The door of Sivek’s house looks out on a rising slope. But when he walks away from the door toward the rear of the building, he is walking “uphill”—even though the floor is flat. That’s because in Sivek’s tongue, indoor space is defined by imaginary slopes that are totally distinct from the world outside.
This is one of the most striking features of the Yupno language, spoken by around 8,000 people in the Finisterre mountain range of Papua New Guinea. While many languages around the world make use of body-based contrasts such as left and right or cardinal contrasts such as east and west, Yupno builds off the local topography to describe spatial relationships.
Such environmentally based systems for orientation are not uncommon. They can be found in indigenous languages in the Arctic, the Amazon, and the Himalaya, and various cultures embrace contrasts such as upriver/downriver or landward/seaward.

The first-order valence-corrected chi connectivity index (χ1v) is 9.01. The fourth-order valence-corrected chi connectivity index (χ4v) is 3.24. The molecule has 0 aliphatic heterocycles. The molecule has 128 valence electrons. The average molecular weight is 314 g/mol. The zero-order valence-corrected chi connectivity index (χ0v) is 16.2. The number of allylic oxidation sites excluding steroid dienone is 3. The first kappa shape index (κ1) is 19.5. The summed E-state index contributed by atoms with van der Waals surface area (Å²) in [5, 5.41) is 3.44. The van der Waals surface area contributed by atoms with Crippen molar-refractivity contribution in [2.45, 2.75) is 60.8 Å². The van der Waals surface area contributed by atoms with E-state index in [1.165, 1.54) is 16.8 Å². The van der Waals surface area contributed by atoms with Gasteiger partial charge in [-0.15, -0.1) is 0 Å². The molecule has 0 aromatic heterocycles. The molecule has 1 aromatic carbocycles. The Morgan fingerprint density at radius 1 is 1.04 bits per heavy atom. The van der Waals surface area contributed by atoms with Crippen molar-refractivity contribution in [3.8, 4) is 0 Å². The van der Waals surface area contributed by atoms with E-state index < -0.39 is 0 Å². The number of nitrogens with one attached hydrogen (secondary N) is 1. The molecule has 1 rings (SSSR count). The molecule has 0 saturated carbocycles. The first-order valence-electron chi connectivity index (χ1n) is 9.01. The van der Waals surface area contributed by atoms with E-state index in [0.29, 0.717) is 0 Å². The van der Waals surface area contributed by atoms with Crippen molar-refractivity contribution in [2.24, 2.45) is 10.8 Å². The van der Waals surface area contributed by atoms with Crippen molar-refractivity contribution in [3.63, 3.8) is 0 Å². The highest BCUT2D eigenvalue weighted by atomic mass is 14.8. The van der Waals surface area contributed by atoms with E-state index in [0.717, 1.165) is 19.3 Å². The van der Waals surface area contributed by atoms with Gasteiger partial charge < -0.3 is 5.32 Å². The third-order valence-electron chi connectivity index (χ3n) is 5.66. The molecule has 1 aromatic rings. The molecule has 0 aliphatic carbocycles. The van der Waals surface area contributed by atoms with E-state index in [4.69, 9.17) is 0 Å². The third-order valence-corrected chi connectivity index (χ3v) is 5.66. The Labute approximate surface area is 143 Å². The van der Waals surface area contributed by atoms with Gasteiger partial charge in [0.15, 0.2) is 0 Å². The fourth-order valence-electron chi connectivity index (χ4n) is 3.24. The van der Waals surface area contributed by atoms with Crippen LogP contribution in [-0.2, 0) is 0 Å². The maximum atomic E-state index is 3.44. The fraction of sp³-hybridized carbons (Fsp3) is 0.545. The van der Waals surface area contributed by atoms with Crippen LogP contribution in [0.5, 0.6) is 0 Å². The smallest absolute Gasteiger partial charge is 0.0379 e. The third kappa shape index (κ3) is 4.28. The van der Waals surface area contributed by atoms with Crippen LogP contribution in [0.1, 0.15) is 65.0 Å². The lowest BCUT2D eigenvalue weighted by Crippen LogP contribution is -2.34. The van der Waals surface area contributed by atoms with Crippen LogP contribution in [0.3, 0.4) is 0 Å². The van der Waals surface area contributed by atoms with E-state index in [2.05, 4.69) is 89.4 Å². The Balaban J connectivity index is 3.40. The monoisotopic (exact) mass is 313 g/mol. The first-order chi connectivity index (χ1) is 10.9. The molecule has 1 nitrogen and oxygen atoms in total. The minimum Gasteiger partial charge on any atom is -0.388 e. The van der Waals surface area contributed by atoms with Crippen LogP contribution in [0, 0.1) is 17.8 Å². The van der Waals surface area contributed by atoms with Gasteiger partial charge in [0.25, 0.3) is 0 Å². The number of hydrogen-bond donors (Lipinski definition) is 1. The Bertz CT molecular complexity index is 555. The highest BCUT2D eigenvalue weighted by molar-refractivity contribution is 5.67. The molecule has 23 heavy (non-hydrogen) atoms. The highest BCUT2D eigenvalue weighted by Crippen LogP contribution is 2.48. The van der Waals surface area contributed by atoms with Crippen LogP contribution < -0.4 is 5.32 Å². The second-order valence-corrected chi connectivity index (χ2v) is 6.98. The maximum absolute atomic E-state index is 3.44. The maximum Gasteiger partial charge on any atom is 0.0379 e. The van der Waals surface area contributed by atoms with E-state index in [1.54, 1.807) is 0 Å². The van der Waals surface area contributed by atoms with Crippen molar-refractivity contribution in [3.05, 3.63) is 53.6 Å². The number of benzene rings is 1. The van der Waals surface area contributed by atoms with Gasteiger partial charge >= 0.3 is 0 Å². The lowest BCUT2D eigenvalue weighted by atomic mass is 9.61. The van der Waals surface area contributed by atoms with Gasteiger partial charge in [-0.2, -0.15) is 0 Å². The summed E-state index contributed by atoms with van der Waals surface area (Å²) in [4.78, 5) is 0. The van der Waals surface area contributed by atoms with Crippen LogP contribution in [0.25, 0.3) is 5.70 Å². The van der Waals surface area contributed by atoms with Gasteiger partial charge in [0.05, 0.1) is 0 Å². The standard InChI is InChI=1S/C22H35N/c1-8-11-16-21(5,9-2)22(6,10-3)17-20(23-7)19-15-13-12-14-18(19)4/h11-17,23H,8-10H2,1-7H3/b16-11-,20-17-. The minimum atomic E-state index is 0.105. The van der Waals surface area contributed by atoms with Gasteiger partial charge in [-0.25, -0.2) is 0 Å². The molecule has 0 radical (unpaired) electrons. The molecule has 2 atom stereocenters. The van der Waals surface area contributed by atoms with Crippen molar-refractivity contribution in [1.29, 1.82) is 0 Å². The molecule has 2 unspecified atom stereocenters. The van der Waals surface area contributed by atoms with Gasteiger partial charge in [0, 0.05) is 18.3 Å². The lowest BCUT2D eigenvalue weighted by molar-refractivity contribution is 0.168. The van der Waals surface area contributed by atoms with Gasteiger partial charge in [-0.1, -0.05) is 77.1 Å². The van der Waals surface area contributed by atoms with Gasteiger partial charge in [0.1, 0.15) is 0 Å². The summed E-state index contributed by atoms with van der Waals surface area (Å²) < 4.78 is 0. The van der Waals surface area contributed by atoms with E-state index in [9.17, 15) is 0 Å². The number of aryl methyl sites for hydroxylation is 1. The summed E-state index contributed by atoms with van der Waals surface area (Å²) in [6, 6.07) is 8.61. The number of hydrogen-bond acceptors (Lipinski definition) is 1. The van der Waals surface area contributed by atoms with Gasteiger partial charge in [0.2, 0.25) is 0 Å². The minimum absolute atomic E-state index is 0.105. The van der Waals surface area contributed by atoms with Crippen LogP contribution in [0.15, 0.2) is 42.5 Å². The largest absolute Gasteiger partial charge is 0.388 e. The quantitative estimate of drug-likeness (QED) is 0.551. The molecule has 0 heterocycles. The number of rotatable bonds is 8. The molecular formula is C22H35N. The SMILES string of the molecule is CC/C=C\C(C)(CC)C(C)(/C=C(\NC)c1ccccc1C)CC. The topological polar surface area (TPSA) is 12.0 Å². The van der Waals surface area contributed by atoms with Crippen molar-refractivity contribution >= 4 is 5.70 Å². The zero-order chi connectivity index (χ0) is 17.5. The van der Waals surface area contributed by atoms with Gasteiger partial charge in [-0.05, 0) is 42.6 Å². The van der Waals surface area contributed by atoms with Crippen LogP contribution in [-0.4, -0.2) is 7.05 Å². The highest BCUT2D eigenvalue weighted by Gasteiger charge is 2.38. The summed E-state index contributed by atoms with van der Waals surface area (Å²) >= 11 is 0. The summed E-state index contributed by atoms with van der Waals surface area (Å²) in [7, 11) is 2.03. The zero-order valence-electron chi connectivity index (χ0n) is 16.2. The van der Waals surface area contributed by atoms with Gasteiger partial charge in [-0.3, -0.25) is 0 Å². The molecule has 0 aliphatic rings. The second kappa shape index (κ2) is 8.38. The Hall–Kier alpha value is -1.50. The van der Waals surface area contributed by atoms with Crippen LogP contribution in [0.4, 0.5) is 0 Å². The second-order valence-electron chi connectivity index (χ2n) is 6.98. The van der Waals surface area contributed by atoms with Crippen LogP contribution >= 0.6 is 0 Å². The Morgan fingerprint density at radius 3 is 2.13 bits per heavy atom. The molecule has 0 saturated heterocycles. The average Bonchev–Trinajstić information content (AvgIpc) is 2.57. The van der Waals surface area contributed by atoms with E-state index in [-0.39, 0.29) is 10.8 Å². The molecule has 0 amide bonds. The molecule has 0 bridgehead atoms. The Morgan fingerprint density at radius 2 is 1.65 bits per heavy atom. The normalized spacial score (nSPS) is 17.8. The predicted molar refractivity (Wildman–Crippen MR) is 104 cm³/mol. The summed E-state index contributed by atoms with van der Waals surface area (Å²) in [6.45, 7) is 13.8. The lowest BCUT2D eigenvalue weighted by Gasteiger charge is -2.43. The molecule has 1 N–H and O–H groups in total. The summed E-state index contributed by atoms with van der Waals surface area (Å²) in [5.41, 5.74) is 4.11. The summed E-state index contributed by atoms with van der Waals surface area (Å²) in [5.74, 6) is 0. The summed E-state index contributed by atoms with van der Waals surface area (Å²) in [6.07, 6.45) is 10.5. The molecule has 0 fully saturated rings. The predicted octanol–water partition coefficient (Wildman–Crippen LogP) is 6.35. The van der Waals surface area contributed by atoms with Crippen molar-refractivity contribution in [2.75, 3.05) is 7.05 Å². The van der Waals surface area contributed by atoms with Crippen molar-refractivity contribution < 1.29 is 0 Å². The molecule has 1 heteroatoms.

Now researchers from Chicago and California are finding that these systems can be extraordinarily flexible, to the point where Yupno speakers not only navigate using the slopes that surround their village, they project a “microworld” of slopes onto flat interior spaces.
“As soon as they enter the houses, the real topography is dropped and a new topography is created metaphorically inside the houses,” says Rafael Núñez of the University of California, San Diego, whose work was funded in part by a grant from the National Geographic Society Committee for Research and Exploration. “They would talk about ‘upvalley’ and ‘downvalley’ and ‘upslope’ and ‘downslope,’ but now on a completely flat surface and in a systematic way.”
Read more: National Geographic